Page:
Now this is the law of the jungle, as old and as true as the sky. And the wolf that shall keep it may prosper, but the wolf that shall break it must die. As the creeper that girdles the tree-trunk, the law runneth forward and back. For the strength of the pack is the wolf, and the strength of the wolf is the pack. That is the poetic and endearing lesson Disney’s new live-action jaunt The Jungle Book (2016) teaches us. It is not, however, the only lesson one may be lucky enough to learn by the end of the one-hour-and-forty-five minute sprawling CGI fest.
Re-imagining the 1967 animated classic, Jon Favreau’s story follows the tried and tested tale of Mowgli the man-cub, played by Newcomer Neel Sethi who owns the screen as the only live action performer. Raised by Raksha and Akela as part of their wolf pack, the young boy is forced to leave his wild Indian home when fearsome tiger Shere Khan threatens his way of life. Under the guidance of grandfather-esque panther Bagheera the man-cub sets off, meeting many a familiar face along the way. There’s Baloo the bear, a gender-swapped Kaa, and the monstrous Gigantopithecus King Louie. In the end though, despite his long-winded travels, Mowgli’s is a journey of self-discovery, facing not only the inevitable show-down to prove whether man or beast will rise victorious, but whether man and beast are really that different.
Visually the film is untouchable, with its grand scope and intricate attention to detail heralded by only a handful of other epics, such as James Cameron’s Avatar (2009). Blades of grass flicker, animals scamper, and water rushes through reeds with such believability you’d swear that you could simply reach out and touch it. Despite its April release date it would be a crime not to see the film nominated for a special effects gong come the 2017 Awards season. Interestingly, such visuals prove once and for all that you can create wondrous life-like portrayals without using animals, with director Jon Favreau receiving the PETA’s innovation in film award for not harming (or using) any animals during production.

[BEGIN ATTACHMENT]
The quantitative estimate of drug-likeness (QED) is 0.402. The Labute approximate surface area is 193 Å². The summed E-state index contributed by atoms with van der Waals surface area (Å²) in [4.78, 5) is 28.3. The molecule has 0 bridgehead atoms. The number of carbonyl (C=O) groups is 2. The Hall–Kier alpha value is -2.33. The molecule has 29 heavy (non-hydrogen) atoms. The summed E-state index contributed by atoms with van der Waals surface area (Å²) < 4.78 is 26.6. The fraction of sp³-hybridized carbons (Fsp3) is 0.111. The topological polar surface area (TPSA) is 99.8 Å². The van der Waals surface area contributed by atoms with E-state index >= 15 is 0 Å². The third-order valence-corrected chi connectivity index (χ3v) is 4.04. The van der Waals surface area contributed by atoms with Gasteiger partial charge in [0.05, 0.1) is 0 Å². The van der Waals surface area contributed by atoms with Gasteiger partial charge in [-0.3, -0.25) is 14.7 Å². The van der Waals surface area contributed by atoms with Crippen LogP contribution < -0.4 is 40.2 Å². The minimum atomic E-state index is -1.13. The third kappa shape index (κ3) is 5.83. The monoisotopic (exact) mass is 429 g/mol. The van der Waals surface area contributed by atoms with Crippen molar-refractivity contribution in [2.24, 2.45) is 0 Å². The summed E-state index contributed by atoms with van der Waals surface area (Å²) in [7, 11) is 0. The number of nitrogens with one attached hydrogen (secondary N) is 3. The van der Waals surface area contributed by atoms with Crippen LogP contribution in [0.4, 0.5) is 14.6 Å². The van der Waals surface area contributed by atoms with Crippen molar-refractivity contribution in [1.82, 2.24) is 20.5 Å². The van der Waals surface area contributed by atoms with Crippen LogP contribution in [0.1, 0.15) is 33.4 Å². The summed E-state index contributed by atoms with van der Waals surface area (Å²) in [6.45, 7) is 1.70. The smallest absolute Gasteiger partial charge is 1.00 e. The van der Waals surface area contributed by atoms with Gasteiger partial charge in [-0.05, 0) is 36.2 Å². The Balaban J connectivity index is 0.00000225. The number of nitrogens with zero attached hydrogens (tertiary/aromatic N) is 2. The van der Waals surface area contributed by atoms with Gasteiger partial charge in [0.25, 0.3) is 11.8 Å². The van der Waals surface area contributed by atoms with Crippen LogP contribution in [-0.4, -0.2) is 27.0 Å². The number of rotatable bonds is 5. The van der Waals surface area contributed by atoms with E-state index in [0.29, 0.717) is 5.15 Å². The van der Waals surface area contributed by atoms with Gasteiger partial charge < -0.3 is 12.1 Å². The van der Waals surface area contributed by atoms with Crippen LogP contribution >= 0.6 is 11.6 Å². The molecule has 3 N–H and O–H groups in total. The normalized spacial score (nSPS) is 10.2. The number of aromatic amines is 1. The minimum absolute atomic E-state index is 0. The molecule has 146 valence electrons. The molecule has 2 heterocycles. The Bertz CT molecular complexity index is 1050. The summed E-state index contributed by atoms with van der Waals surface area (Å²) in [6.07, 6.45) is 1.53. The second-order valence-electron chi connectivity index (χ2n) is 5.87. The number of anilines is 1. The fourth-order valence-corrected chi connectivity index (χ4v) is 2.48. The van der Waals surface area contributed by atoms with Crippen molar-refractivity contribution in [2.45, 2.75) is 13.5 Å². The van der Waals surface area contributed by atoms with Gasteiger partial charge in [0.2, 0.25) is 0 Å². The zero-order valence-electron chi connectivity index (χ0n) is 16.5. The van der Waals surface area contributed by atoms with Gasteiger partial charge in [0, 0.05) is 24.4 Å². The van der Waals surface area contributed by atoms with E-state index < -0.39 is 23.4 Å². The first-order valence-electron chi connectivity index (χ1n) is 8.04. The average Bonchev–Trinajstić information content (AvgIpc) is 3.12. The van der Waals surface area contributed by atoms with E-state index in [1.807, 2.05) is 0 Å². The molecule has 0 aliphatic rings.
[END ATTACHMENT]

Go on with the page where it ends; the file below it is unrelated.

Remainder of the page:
The film also heralds a wonderful balance of homage towards the beloved animated original, while reiterating that, like Mowgli, the new film too must tread its own path. New twists and turns lie around every corner, from the incredible renditions of ‘The Bare Necessities’ and ‘I Wanna Be Like You’ to changes to the story involving characters such as Akela and Shere Khan. This is a more adult version, certainly, having drawn on tones from Apocalypse Now (1979). But it does not neglect its classic Disney routes either, with a strong link to The Lion King (1993) thanks to a thundering wildebeest stampede, a fallen father, a special ‘gathering’ rock, and a villainous feline with facial disfigurements. And as if you needed further proof, in a blink-and-you’ll-miss-it moment from the final fight scene, a Meerkat even rises onto its haunches beside a boar.
The core of the film though comes from the morals it instils within us, old and young alike. To respect our parents, whether they be our biological bearers or not. To value the friendships we form, no matter what obscure forms they come in. To protect the environment. To stand up for what we believe in. To not fall to greed, expectations, or trickery. Simply, to be ourselves. In this day and age it’s near impossible for a remake can outdo its predecessor, but with a focus on honour that’s exactly what The Jungle Book achieves.
Boasting a stellar ensemble cast of three Oscar’s winners and one nominee, the animals burst to life as characters and not simply plot devices. Bill Murray’s Baloo is a lovable larrikin that may not be the best rendered creature, but is one of the most memorable. Praise must also be heaped on Sir Ben Kingsley’s Bagheera, who channels every fed-up parent who's ever rolled their eyes at their mischievous child. On the more disappointing end are the one-dimensional villains, such as Idris Elba’s Shere Khan. While you cannot fault his menacing appearance, and thundersome deep British brogue, he is never fully fleshed out to the truly terrifying beast he could have been. Kaa the slippery and seductive snake also marks a fantastic equality change from the 1967 original male persona to Scarlett Johansson’s husky tones. However it’s a shame that she feels so seriously underused.
It is hard to find fault with a film so finely tuned. You could say that it’s 'just another remake'. You could say that some of the fight scenes are too darkly lit to enjoy the tension and action. You could even say that there are moments were the plot drags a little. But, if after twenty minutes you can only come up with three examples, then maybe it really is just a good, old-fashioned family flick. So, if you do yourself the pleasure of watching the film, take note of the book in the closing credits. It’s the same one that opened the 1967 animated film, and which intriguingly never closed it. Here, it finally receives its last hoorah, acknowledging how the story of a young boy who unites the jungle can really transcend time.
Rating: 4 Protective Bagheeras out of 5
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